there seems to be some difference between
some of the plants grown as 'Kinsai' and this clone.
Photo by Harold Greer

 

R. Kotobuki no Sono
Kotobuki no Sono
Photo by Harold Greer

        The Satsuki azaleas are low to medium growing depending upon the cultivar and the location in which they are planted. Most tend to flower in June, though time of flowering will vary with the area in which they are grown. They flower with or after the new growth appears, but the flowers are large enough that they are not hidden by the foliage. Many of the clones are unstable and will produce limbs of varying colors, and the theory is that in time any cutting taken from a particular clone will produce all the colors possible for that particular clone. The catch may however be in the phrase "in time," since it often takes much longer for all colors to appear on the same plant than seems reasonable. An example of the many colors that appear on one plant is shown in the picture of 'Gyokurei' which is illustrated with this article.

R. 'Gyokurei'
'Gyokurei' - This plant was the first
prize winner in the bonsai show in
Kunuma, Japan. It is about four to
five feet tall and is a good example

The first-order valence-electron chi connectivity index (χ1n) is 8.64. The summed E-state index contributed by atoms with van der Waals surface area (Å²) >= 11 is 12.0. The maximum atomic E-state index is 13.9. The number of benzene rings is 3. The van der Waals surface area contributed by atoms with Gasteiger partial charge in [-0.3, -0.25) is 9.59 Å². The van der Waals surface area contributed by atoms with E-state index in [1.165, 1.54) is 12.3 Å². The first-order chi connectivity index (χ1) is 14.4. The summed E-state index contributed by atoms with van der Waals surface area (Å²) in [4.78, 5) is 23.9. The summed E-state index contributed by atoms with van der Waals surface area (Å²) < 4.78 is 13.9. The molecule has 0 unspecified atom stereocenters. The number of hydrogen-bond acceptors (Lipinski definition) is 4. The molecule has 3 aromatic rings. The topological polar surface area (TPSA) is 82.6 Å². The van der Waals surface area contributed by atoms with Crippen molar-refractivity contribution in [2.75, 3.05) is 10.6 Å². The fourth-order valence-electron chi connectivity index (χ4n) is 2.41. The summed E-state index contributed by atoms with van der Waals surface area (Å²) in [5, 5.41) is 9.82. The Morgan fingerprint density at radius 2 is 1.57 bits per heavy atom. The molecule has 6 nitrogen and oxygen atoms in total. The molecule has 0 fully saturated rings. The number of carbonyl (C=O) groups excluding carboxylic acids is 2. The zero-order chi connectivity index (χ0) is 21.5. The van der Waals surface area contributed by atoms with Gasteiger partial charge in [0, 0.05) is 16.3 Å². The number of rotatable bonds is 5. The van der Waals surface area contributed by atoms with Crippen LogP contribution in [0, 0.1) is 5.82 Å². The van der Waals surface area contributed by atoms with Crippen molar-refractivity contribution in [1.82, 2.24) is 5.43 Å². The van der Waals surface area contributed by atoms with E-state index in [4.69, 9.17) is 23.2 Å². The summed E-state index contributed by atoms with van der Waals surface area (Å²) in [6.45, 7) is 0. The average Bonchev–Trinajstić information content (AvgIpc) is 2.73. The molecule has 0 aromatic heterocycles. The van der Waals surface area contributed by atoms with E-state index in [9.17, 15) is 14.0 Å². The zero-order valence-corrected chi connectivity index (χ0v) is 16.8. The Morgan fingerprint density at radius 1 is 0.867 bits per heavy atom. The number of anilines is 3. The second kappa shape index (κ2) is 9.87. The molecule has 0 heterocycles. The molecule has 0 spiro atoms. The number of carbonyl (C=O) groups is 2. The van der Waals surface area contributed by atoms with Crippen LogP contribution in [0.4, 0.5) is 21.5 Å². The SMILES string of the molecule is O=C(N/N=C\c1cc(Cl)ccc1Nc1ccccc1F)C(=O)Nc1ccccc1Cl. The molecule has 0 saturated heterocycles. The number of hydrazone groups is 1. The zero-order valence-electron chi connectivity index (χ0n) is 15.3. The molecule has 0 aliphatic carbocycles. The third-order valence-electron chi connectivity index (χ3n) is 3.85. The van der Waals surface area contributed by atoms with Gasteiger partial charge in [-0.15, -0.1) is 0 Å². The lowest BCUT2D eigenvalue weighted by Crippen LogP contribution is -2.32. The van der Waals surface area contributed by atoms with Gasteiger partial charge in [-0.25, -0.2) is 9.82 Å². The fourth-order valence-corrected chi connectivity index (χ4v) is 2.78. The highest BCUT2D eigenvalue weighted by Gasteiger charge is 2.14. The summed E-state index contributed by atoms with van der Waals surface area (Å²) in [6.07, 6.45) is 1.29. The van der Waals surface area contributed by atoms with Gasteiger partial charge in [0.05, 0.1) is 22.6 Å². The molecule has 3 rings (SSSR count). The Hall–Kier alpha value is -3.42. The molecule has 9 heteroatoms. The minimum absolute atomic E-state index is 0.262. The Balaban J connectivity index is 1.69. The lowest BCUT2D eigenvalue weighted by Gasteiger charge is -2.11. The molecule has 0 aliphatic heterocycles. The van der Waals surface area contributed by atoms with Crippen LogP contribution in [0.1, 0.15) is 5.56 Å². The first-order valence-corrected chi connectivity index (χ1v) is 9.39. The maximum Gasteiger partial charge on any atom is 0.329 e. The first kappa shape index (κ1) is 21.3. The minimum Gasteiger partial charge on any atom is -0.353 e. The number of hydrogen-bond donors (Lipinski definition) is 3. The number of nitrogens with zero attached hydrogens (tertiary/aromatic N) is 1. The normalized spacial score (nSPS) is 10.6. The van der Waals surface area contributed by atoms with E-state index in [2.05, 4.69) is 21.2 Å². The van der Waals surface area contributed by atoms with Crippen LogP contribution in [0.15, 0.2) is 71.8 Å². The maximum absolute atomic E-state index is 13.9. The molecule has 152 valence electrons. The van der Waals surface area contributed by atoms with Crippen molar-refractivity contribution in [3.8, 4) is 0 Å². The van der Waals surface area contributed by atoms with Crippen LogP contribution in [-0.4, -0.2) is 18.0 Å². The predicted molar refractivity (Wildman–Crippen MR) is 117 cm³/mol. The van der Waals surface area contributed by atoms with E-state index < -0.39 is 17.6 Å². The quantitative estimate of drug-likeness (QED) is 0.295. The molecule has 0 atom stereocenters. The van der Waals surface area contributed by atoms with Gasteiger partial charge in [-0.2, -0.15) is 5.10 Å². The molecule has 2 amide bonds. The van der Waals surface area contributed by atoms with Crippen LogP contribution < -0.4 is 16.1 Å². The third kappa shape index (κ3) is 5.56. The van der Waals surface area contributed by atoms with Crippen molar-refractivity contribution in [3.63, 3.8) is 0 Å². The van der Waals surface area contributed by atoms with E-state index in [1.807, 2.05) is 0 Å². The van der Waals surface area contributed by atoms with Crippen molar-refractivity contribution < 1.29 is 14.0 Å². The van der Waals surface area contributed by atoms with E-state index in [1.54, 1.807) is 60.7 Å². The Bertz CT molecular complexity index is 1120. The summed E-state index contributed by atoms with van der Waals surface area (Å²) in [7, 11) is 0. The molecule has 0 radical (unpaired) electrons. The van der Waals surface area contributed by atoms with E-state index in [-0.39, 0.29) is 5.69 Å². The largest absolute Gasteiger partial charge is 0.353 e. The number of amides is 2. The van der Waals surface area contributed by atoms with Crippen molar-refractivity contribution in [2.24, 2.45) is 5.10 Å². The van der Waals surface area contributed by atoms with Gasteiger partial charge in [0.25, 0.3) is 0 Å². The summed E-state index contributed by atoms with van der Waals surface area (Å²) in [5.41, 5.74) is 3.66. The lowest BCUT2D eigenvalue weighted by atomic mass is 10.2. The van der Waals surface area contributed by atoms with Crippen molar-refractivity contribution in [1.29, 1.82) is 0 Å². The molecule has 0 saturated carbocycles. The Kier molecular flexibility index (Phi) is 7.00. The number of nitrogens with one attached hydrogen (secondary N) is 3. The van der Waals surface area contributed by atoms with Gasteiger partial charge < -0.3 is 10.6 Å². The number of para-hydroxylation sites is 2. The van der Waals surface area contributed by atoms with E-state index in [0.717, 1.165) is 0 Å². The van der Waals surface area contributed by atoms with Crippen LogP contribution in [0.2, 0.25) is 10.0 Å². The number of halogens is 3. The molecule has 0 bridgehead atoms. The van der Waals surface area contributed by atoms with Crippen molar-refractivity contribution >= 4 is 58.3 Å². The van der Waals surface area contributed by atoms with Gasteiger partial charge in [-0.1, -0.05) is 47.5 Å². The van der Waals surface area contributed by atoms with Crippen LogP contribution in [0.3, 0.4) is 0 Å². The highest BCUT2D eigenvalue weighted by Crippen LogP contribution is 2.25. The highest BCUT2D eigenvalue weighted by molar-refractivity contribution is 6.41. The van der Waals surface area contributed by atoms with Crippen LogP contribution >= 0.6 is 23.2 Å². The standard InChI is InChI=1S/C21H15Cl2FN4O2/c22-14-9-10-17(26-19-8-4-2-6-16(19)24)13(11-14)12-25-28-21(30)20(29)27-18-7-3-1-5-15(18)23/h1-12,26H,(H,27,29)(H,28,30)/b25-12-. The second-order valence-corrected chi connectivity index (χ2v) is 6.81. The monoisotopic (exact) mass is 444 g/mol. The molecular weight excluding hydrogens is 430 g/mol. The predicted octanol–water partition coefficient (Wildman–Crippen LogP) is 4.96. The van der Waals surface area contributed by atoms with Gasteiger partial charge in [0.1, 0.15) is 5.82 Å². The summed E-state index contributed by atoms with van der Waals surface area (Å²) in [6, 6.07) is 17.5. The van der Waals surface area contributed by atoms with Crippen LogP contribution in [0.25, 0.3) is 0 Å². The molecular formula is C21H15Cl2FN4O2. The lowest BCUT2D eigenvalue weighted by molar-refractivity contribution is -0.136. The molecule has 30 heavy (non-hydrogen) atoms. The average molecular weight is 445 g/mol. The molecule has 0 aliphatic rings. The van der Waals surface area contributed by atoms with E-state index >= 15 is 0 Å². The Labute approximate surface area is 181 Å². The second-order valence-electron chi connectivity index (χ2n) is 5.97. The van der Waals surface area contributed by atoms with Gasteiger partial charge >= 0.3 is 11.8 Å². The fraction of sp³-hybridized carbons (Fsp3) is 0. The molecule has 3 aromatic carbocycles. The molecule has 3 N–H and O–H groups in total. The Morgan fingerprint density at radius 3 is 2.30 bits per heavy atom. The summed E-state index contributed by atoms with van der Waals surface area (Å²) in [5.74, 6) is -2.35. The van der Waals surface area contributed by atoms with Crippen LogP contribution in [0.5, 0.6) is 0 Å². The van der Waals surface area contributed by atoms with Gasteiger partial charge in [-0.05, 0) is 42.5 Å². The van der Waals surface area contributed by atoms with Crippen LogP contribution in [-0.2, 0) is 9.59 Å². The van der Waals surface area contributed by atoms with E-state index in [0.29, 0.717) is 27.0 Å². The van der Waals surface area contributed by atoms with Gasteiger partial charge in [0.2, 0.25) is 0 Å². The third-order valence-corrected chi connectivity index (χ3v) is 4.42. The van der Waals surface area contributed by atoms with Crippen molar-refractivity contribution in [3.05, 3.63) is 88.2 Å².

of the many flower colors that
occur on one plant.
Photo by Harold Greer

        There is a great variation in flower type, size and color with the largest flowers being over six inches across. Other flower types include flowers that have no petals, only stamens which make a delightfully interesting appearance; fully double flowers; star shaped flowers; and in one type represented by the named clone 'Chojuho' the petals thicken and become leaf like lasting a full three months. One of the distinguishing features of an azalea is the fact that azalea flowers have five lobes. The Satsuki group is an exception to this rule however, as some clones have six and occasionally seven lobes, though flowers with five lobes can occur on the same plant. Of course any double type azalea may also have more than five lobes.

R. 'Chojuho'
'Chojuho'- Flowers turn greenish
and last a full three months.
Photo by Harold Greer

        The leaves of this group are variable from types that have fairly broad leaves to types with narrow strap like leaves. A few have variegated leaves such as Shirafuji which is pictured. A superb clone for foliage is Kazan, a plant that is often sold in the U.S. as Rukizan. It has little glossy mouse-ear leaves which are most delightful.
        All in all the Satsuki group is a very interesting and diverse group of plants which would make a worthy addition to any garden. To quote Hideo Suzuki (Vice President of the Japanese Rhododendron Society and our host on a recent tour of Japan) when discussing a Satsuki azalea fair we were going to see, said in his delightful Japanese English, "We rhododendron enthusiasts don't grow Satsuki azaleas; they are TOO beautiful!"

R. 'Sekimori no Sai'    R. 'Shirafuji'
Sekimori no Sai - Each flower has a
most interesting shape. The double
form can occur on the same plant.
Photo by Harold Greer
   Shirafuji - Most desired for the white
edge variegation on the leaf edges.
Photo by Harold Greer


Volume 38, Number 4
Fall 1984

DLA Ejournal Home | JARS Home | Table of Contents for this issue | Search JARS and other ejournals